is on general processes of population
interactions rather than characterization of
• Populations are systems of organisms interacting with and in the
environment, and these interactions result in emergent properties.
• Emergent properties: outcomes of higher-order interactions among
components of a system that can’t be anticipated by studying the
components in isolation
Example: can the introduction of an efficacious.
vaccine actually make a disease situation worse?
• Basic concept of disease ecology is related to the niche.
• Niche: those sets of biotic and abiotic conditions in the
environment that define the limit of a species’ ability to survive.
• „ In disease ecology, the dynamics of infectious disease are viewed
as the overlap in time-space of niches of the component
• Spatio-temporal fluctuations in niche overlap affects disease rates
Disease ecology in News
• Climate Change and Disease Ecology, Science Daily, August 15, 2007
• Employing Ecology to Predict and Manage Infectious Diseases, Science
Daily, May 10, 2005
• When Animals Sound a Warning. Yale Medicine, Spring 2006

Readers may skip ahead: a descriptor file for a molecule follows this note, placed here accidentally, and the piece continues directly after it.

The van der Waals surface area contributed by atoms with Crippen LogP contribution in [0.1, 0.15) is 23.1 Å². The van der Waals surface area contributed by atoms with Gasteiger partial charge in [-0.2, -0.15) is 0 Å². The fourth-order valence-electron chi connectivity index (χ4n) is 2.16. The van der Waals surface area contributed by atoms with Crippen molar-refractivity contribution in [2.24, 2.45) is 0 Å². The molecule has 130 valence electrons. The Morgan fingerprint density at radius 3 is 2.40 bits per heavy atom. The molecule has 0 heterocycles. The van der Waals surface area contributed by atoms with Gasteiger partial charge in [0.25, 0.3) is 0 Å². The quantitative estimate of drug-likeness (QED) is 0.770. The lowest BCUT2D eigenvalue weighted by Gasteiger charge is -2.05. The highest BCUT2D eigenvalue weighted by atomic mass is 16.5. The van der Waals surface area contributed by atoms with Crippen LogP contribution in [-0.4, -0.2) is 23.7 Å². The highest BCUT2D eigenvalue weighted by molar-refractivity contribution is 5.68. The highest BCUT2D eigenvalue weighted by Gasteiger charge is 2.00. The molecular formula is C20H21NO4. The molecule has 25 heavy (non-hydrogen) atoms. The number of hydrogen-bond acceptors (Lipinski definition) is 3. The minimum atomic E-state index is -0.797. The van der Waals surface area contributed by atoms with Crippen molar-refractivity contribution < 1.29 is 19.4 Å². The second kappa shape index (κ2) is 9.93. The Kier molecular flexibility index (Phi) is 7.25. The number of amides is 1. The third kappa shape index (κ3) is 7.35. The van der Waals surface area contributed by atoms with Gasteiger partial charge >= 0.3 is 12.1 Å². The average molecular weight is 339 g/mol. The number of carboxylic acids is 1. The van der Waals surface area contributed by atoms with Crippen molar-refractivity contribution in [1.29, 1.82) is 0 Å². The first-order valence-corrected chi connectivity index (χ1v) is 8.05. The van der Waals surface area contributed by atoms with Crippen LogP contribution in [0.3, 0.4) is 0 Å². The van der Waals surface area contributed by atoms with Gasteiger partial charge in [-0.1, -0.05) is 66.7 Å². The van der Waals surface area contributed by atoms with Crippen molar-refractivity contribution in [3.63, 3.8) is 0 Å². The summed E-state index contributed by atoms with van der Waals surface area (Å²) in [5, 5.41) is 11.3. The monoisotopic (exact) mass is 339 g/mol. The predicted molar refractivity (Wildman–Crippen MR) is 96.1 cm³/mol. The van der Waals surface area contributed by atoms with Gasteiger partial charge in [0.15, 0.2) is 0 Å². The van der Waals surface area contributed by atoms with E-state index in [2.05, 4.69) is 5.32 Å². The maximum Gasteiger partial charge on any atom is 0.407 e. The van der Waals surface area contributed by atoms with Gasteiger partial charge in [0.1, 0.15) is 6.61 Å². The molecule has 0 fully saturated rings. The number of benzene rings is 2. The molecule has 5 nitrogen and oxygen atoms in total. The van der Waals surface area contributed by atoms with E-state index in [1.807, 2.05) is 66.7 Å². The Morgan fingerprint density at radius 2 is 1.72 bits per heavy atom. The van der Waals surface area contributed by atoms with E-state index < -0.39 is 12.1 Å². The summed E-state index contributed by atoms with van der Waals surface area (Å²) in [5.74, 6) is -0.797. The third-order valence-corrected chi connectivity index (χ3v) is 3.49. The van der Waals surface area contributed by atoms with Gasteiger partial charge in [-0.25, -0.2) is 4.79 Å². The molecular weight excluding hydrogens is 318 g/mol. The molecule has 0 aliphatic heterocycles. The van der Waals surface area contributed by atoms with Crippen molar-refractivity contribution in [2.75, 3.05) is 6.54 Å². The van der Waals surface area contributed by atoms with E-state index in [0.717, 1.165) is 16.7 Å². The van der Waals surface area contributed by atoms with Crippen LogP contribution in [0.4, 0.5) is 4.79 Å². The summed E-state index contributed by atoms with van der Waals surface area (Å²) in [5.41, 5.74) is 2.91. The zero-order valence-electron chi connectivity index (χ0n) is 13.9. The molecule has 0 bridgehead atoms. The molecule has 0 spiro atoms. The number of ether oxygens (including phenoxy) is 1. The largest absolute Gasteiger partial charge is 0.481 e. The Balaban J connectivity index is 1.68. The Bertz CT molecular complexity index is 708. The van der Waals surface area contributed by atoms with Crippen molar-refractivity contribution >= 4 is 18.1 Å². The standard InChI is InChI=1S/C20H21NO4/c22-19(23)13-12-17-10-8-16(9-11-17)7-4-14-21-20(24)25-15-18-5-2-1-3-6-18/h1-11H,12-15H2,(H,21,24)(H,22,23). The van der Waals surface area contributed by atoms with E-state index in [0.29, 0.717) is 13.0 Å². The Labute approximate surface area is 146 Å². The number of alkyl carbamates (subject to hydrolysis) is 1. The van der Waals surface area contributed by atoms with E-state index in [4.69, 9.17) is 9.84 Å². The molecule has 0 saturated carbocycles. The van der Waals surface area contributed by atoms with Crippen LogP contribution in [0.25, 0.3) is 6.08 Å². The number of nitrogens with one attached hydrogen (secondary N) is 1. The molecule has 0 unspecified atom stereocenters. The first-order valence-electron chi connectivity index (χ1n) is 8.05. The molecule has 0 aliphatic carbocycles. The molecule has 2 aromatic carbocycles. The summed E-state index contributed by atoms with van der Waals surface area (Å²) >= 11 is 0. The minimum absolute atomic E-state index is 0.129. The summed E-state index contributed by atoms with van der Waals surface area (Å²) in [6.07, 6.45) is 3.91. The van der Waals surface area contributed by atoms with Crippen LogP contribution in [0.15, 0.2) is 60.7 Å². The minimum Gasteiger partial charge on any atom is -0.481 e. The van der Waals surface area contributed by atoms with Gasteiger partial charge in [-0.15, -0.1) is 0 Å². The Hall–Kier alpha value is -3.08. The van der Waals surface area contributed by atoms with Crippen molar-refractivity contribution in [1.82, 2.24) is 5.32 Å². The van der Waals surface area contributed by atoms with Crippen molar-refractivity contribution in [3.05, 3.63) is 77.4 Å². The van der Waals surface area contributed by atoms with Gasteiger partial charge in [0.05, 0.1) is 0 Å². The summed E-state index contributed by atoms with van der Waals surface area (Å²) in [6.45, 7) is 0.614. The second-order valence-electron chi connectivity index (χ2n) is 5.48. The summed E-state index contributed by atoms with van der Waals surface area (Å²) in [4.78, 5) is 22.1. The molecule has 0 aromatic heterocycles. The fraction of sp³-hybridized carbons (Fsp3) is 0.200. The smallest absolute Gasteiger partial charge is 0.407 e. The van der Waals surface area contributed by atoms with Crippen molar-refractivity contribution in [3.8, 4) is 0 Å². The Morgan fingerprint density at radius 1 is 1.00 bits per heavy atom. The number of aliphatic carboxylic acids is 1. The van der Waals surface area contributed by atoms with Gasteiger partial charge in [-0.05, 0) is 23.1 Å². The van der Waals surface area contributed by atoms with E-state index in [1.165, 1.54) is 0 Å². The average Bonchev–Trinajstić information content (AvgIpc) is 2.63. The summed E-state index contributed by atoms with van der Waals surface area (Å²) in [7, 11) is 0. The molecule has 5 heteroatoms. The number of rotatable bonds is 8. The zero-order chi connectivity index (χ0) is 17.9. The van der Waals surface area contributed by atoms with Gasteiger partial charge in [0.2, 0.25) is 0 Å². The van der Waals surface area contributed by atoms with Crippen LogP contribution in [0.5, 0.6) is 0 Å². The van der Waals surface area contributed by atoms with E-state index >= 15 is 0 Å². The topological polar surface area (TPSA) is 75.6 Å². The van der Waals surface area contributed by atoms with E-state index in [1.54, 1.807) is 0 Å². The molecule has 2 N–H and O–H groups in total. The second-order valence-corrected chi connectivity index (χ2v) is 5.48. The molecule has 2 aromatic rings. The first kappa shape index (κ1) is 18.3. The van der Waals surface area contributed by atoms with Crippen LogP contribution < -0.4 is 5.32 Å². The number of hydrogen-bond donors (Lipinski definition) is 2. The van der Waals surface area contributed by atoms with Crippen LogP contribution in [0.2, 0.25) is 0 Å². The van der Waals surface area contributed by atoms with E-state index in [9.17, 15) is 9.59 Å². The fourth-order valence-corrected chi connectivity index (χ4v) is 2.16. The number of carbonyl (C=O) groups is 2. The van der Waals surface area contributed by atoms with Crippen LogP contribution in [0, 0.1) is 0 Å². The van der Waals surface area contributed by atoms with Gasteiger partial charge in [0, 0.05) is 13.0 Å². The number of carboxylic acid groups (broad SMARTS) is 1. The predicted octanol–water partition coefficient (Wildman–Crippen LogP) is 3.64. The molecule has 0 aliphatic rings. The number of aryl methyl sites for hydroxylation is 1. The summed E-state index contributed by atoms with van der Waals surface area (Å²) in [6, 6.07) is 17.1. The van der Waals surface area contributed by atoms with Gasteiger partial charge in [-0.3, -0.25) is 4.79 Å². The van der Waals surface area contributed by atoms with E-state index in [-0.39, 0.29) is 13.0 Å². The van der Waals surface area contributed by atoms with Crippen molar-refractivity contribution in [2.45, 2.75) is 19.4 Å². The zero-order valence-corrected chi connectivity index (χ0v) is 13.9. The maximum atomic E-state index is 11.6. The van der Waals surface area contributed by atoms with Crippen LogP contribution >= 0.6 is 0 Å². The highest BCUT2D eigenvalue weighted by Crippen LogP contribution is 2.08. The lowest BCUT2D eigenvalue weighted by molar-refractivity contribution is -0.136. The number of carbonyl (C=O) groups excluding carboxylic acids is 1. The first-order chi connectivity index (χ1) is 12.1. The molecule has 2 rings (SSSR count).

• Grad Specialization Created in Wildlife Disease Ecology. MSU News
Bulletin, October 24, 2002
• WA Govt Urged to Invest More in Wildlife Disease Research. ABC
Perth, July 13, 2007
• Conference Signals Growth of Disease Ecology Field. Emory Report, June
• UGA symposium explores the role of climate and ecology on infectious
disease. UGA Press Release, March 29, 2007
• UGA to inaugurate new lecture series on infectious disease ecology. UGA
Press Release, March 21, 2006
• Amphibian Declines, Disease Ecology, Biodiversity Are Highlighted at
Conference. NSF Press Release, August 8, 2006
• Infectious Disease Ecology: Effects of
Ecosystems on Disease and of Disease on
Ecosystems . Eds. Richard S. Ostfeld, Felicia
Keesing, Valerie T. Eviner. Princeton University
Press, Princeton and Oxford
• The Ecology of Wildlife Diseases. Peter J.
Hudson. Oxford University Press, Oxford.